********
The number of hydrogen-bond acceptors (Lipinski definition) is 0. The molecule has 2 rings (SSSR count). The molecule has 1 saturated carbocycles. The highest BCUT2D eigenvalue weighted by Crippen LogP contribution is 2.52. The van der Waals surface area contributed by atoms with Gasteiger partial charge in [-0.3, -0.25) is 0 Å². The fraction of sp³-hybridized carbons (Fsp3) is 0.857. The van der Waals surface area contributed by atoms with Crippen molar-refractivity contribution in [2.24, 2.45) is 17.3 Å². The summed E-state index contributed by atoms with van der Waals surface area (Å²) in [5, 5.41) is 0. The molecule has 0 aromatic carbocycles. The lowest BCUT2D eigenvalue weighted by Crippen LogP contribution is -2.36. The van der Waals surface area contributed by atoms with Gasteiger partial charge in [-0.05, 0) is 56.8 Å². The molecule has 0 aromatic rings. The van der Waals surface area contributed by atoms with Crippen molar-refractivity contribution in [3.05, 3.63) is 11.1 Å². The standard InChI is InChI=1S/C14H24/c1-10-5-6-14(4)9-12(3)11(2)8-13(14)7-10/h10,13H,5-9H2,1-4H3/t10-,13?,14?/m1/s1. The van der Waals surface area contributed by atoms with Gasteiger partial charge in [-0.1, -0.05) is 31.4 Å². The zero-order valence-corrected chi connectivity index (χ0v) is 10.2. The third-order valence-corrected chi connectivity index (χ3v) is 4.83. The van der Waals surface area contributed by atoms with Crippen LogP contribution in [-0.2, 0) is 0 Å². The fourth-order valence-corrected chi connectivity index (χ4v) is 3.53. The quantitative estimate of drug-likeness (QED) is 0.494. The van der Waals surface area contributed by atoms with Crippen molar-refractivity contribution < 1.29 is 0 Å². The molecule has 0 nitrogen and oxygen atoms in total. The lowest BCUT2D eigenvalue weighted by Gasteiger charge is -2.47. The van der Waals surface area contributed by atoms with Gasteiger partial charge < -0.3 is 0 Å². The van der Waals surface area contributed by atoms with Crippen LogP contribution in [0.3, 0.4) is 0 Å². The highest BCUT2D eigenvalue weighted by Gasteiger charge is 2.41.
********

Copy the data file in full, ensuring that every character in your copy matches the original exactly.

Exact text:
The number of hydrogen-bond acceptors (Lipinski definition) is 0. The molecule has 2 rings (SSSR count). The molecule has 1 saturated carbocycles. The highest BCUT2D eigenvalue weighted by Crippen LogP contribution is 2.52. The van der Waals surface area contributed by atoms with Gasteiger partial charge in [-0.3, -0.25) is 0 Å². The fraction of sp³-hybridized carbons (Fsp3) is 0.857. The van der Waals surface area contributed by atoms with Crippen molar-refractivity contribution in [2.24, 2.45) is 17.3 Å². The summed E-state index contributed by atoms with van der Waals surface area (Å²) in [5, 5.41) is 0. The molecule has 0 aromatic carbocycles. The lowest BCUT2D eigenvalue weighted by Crippen LogP contribution is -2.36. The van der Waals surface area contributed by atoms with Gasteiger partial charge in [-0.05, 0) is 56.8 Å². The molecule has 0 aromatic rings. The van der Waals surface area contributed by atoms with Crippen molar-refractivity contribution in [3.05, 3.63) is 11.1 Å². The standard InChI is InChI=1S/C14H24/c1-10-5-6-14(4)9-12(3)11(2)8-13(14)7-10/h10,13H,5-9H2,1-4H3/t10-,13?,14?/m1/s1. The van der Waals surface area contributed by atoms with Gasteiger partial charge in [-0.1, -0.05) is 31.4 Å². The zero-order valence-corrected chi connectivity index (χ0v) is 10.2. The third-order valence-corrected chi connectivity index (χ3v) is 4.83. The van der Waals surface area contributed by atoms with Crippen LogP contribution in [-0.2, 0) is 0 Å². The fourth-order valence-corrected chi connectivity index (χ4v) is 3.53. The quantitative estimate of drug-likeness (QED) is 0.494. The van der Waals surface area contributed by atoms with Crippen molar-refractivity contribution < 1.29 is 0 Å². The molecule has 0 nitrogen and oxygen atoms in total. The lowest BCUT2D eigenvalue weighted by Gasteiger charge is -2.47. The van der Waals surface area contributed by atoms with Gasteiger partial charge < -0.3 is 0 Å². The van der Waals surface area contributed by atoms with Crippen LogP contribution in [0.3, 0.4) is 0 Å². The highest BCUT2D eigenvalue weighted by Gasteiger charge is 2.41.